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Infectious Anemia in Cats (FIA)
Feline infectious anemia (FIA) is a contagious disease of cats caused by the blood parasite Hemobartonella felis. This organism attacks the red blood cells, resulting in their destruction and development of anemia.
FIA is spread by contact with infected blood through cat fights, other injuries or the bites of blood-sucking insects, such as fleas. Kittens may become infected, though it is unclear whether they become infected while still in the uterus or while nursing.
Some infected cats show no signs of illness until they are stressed by illness, injury or severe emotional upset. Recovered cats may become carriers, and relapses are common in these individuals. The time from infection to the appearance of the parasite on the red blood cells varies from 8 to 23 days.
Important Points in Treatment
1. Infected cats often have profound anemia that requires hospitalization and one or more blood transfusions. Blood tests are necessary to diagnose the condition and monitor the effectiveness of treatment.
2. Give all medication as directed. Call the doctor if you cannot give the medication.
3. Diet: Follow the instructions checked.
____Feed the normal diet.
____A special diet is required. Feed as follows: _____________________________________________________
4. Encourage your cat to drink water. Keep fresh water available at all times.
5. Keep your cat indoors and warm until fully recovered. Limit activity and handling, and do not encourage active play until recovery is complete.
6. Biting insects, such as fleas and ticks, spread this disease. Discuss parasite control with the doctor.
Notify the Doctor if Any of the Following Occur:
* Your cat's signs worsen or recur following an apparent recovery.
* Your cat refuses to eat or loses weight.
* Your cat seems depressed or has difficulty breathing.
Understanding Your Pet's Diagnosis
What is hemobartonellosis?
Hemobartonellosis is a disease of the red blood cells. A tiny parasite infects the red blood cells and causes them to become fragile and to break apart inside the body. Hemobartonellosis is usually mild in dogs but is more severe in cats.
What causes hemobartonellosis?
The exact parasite differs in dogs and cats. Dogs are infected with Haemobartonella canis and cats are infected with Haemobartonella felis. These are closely related species and are classified as Rickettsia, a family of parasites that cause a wide range of diseases in animals. It is unknown how the parasites infect the dog or cat. Nor is it known how they are passed from pet to pet, but often only one pet in a household is infected, with no obvious spread between pets.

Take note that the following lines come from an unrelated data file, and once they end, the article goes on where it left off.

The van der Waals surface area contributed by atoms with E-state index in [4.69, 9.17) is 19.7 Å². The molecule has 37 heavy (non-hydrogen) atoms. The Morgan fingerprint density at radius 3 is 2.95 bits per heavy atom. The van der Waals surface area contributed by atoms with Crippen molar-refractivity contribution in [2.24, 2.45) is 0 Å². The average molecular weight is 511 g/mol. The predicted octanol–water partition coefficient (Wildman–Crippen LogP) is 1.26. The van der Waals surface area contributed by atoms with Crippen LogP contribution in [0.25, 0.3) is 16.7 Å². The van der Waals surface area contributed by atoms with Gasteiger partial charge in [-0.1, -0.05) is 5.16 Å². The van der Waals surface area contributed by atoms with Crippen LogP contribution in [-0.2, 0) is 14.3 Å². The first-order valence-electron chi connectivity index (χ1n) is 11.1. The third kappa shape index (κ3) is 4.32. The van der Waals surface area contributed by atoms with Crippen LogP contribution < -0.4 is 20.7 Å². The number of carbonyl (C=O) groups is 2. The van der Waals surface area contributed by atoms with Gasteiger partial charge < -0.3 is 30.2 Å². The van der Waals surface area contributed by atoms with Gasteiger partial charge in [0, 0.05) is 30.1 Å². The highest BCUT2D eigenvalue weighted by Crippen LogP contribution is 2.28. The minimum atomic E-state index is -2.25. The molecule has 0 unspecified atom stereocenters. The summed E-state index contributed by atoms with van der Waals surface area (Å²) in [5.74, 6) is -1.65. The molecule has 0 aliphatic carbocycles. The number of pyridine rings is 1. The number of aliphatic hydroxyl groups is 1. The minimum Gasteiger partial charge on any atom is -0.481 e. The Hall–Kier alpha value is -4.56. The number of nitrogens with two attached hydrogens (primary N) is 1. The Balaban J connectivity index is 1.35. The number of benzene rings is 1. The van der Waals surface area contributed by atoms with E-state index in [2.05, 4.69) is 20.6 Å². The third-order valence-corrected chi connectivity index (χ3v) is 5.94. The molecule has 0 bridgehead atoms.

What are the signs of hemobartonellosis?
The usual signs of hemobartonellosis are related to anemia, which is a shortage of red blood cells. Dogs usually have mild disease, often showing only listlessness and pale gums. However, a dog that has had its spleen removed for other reasons is likely to have serious disease, having the same signs as cats. Some cats may be infected without signs of disease. Cats infected with feline leukemia virus (FeLV) may have more severe anemia. Cats infected with Haemobartonella may become depressed, weak, and have pale pink or white gums and tongue. They also may refuse to eat, may lose weight, and their skin and gums may become yellow. Without treatment, the cat may die.
How is hemobartonellosis diagnosed?
A complete blood count (CBC) will show a decrease in red blood cells. When a sample of the blood is stained and examined under the microscope, the parasite itself may be seen on the cells. The number or parasites rise and fall during the disease; so repeated tests may be needed. Blood chemistry panels may show changes, but these are variable and not diagnostic. Cats should be tested for feline leukemia virus (FeLV) since many cats can be infected with both Haemobartonella and feline leukemia virus at the same time. The presence of feline leukemia virus and its affect on the immune system can complicate treatment.
How is hemobartonellosis treated?
The treatment of choice is tetracycline antibiotics given for at least two weeks in dogs and three weeks in cats. In severely anemic pets, prednisolone (an oral steroid) may be given at first to slow down the breakdown of red blood cells. In some cases, a blood transfusion may be necessary. A glucose-rich, intravenous fluid may be life saving in very weak and debilitated pets. Some pets, especially cats, cannot tolerate tetracycline and will develop fever, vomiting, or diarrhea. If this occurs, the veterinarian may lower the dosage or choose another antibiotic. Only the veterinarian should make changes in treatment.
What is the prognosis for pets with hemobartonellosis?
When pets are treated promptly, the prognosis is good for recovery.
Without treatment, a number of infected pets (approximately 30%
of cats and fewer dogs) will die. Cats may remain carriers of
the organism for long periods, but they usually do not become
sick again once they have recovered.
The information on this page was obtained from the site www.vetmedcenter.com